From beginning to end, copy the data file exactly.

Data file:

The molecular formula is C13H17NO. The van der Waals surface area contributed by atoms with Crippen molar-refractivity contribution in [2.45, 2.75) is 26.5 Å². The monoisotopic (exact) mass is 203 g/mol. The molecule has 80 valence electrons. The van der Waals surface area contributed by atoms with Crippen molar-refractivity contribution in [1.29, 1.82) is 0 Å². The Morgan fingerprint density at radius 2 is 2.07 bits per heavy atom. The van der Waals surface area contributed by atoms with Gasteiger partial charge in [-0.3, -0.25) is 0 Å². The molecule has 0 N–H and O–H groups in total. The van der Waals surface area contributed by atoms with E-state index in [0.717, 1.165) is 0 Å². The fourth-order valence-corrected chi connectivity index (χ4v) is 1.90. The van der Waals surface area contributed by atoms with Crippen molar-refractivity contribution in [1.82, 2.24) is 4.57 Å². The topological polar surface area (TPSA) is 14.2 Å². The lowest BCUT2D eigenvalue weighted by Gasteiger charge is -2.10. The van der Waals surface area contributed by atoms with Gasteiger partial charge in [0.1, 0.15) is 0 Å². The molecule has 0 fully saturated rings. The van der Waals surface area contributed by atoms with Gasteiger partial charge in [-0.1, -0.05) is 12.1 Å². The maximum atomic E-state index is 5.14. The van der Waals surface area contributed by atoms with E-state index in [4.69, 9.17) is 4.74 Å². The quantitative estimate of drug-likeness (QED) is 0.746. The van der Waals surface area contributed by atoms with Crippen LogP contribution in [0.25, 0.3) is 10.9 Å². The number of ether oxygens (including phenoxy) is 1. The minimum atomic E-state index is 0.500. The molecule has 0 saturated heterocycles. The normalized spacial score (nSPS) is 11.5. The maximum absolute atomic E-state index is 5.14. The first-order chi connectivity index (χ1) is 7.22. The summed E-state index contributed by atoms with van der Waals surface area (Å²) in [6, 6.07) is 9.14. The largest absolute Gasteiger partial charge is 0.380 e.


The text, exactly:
The molecular formula is C13H17NO. The van der Waals surface area contributed by atoms with Crippen molar-refractivity contribution in [2.45, 2.75) is 26.5 Å². The monoisotopic (exact) mass is 203 g/mol. The molecule has 80 valence electrons. The van der Waals surface area contributed by atoms with Crippen molar-refractivity contribution in [1.29, 1.82) is 0 Å². The Morgan fingerprint density at radius 2 is 2.07 bits per heavy atom. The van der Waals surface area contributed by atoms with Gasteiger partial charge in [-0.3, -0.25) is 0 Å². The molecule has 0 N–H and O–H groups in total. The van der Waals surface area contributed by atoms with E-state index in [0.717, 1.165) is 0 Å². The fourth-order valence-corrected chi connectivity index (χ4v) is 1.90. The van der Waals surface area contributed by atoms with Crippen molar-refractivity contribution in [1.82, 2.24) is 4.57 Å². The topological polar surface area (TPSA) is 14.2 Å². The lowest BCUT2D eigenvalue weighted by Gasteiger charge is -2.10. The van der Waals surface area contributed by atoms with Gasteiger partial charge in [0.1, 0.15) is 0 Å². The molecule has 0 fully saturated rings. The van der Waals surface area contributed by atoms with Gasteiger partial charge in [-0.1, -0.05) is 12.1 Å². The maximum atomic E-state index is 5.14. The van der Waals surface area contributed by atoms with E-state index in [4.69, 9.17) is 4.74 Å². The quantitative estimate of drug-likeness (QED) is 0.746. The van der Waals surface area contributed by atoms with Crippen LogP contribution in [0.25, 0.3) is 10.9 Å². The number of ether oxygens (including phenoxy) is 1. The minimum atomic E-state index is 0.500. The molecule has 0 saturated heterocycles. The normalized spacial score (nSPS) is 11.5. The maximum absolute atomic E-state index is 5.14. The first-order chi connectivity index (χ1) is 7.22. The summed E-state index contributed by atoms with van der Waals surface area (Å²) in [6, 6.07) is 9.14. The largest absolute Gasteiger partial charge is 0.380 e.